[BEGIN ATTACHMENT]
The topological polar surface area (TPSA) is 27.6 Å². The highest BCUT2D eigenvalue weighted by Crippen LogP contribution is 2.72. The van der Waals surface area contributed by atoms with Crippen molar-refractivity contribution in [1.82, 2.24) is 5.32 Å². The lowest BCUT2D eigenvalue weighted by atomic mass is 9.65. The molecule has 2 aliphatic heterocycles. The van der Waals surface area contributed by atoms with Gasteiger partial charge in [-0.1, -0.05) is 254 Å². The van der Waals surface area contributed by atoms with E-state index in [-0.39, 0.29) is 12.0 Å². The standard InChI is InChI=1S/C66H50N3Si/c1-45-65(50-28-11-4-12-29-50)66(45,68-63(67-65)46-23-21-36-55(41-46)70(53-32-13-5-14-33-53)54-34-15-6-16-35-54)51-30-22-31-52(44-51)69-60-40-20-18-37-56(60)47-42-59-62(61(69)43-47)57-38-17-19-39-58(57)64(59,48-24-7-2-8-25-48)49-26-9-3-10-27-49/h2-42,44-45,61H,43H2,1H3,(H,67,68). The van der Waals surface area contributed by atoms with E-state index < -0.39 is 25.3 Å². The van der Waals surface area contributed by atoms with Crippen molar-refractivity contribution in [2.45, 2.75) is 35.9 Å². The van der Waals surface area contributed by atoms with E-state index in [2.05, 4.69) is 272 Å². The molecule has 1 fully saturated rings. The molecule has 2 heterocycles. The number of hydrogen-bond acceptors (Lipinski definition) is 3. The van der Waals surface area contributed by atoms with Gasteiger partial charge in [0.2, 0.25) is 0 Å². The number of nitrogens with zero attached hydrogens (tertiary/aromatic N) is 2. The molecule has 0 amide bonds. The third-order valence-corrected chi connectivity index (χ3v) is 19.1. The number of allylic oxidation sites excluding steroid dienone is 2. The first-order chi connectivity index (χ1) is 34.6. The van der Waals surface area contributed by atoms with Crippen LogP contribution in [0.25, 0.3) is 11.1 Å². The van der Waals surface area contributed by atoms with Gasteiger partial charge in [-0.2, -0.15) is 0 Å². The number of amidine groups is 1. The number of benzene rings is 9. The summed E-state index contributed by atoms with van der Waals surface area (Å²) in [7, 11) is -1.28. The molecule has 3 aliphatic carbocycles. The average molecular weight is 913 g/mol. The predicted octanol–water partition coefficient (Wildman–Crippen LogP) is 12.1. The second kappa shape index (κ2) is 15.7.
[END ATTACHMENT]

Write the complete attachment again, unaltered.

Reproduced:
The topological polar surface area (TPSA) is 27.6 Å². The highest BCUT2D eigenvalue weighted by Crippen LogP contribution is 2.72. The van der Waals surface area contributed by atoms with Crippen molar-refractivity contribution in [1.82, 2.24) is 5.32 Å². The lowest BCUT2D eigenvalue weighted by atomic mass is 9.65. The molecule has 2 aliphatic heterocycles. The van der Waals surface area contributed by atoms with Gasteiger partial charge in [-0.1, -0.05) is 254 Å². The van der Waals surface area contributed by atoms with E-state index in [-0.39, 0.29) is 12.0 Å². The standard InChI is InChI=1S/C66H50N3Si/c1-45-65(50-28-11-4-12-29-50)66(45,68-63(67-65)46-23-21-36-55(41-46)70(53-32-13-5-14-33-53)54-34-15-6-16-35-54)51-30-22-31-52(44-51)69-60-40-20-18-37-56(60)47-42-59-62(61(69)43-47)57-38-17-19-39-58(57)64(59,48-24-7-2-8-25-48)49-26-9-3-10-27-49/h2-42,44-45,61H,43H2,1H3,(H,67,68). The van der Waals surface area contributed by atoms with E-state index < -0.39 is 25.3 Å². The van der Waals surface area contributed by atoms with Crippen molar-refractivity contribution in [2.45, 2.75) is 35.9 Å². The van der Waals surface area contributed by atoms with E-state index in [2.05, 4.69) is 272 Å². The molecule has 1 fully saturated rings. The molecule has 2 heterocycles. The number of hydrogen-bond acceptors (Lipinski definition) is 3. The van der Waals surface area contributed by atoms with Gasteiger partial charge in [0.2, 0.25) is 0 Å². The number of nitrogens with zero attached hydrogens (tertiary/aromatic N) is 2. The molecule has 0 amide bonds. The third-order valence-corrected chi connectivity index (χ3v) is 19.1. The number of allylic oxidation sites excluding steroid dienone is 2. The first-order chi connectivity index (χ1) is 34.6. The van der Waals surface area contributed by atoms with Crippen LogP contribution in [0.25, 0.3) is 11.1 Å². The van der Waals surface area contributed by atoms with Gasteiger partial charge in [-0.2, -0.15) is 0 Å². The number of amidine groups is 1. The number of benzene rings is 9. The summed E-state index contributed by atoms with van der Waals surface area (Å²) in [7, 11) is -1.28. The molecule has 3 aliphatic carbocycles. The average molecular weight is 913 g/mol. The predicted octanol–water partition coefficient (Wildman–Crippen LogP) is 12.1. The second kappa shape index (κ2) is 15.7.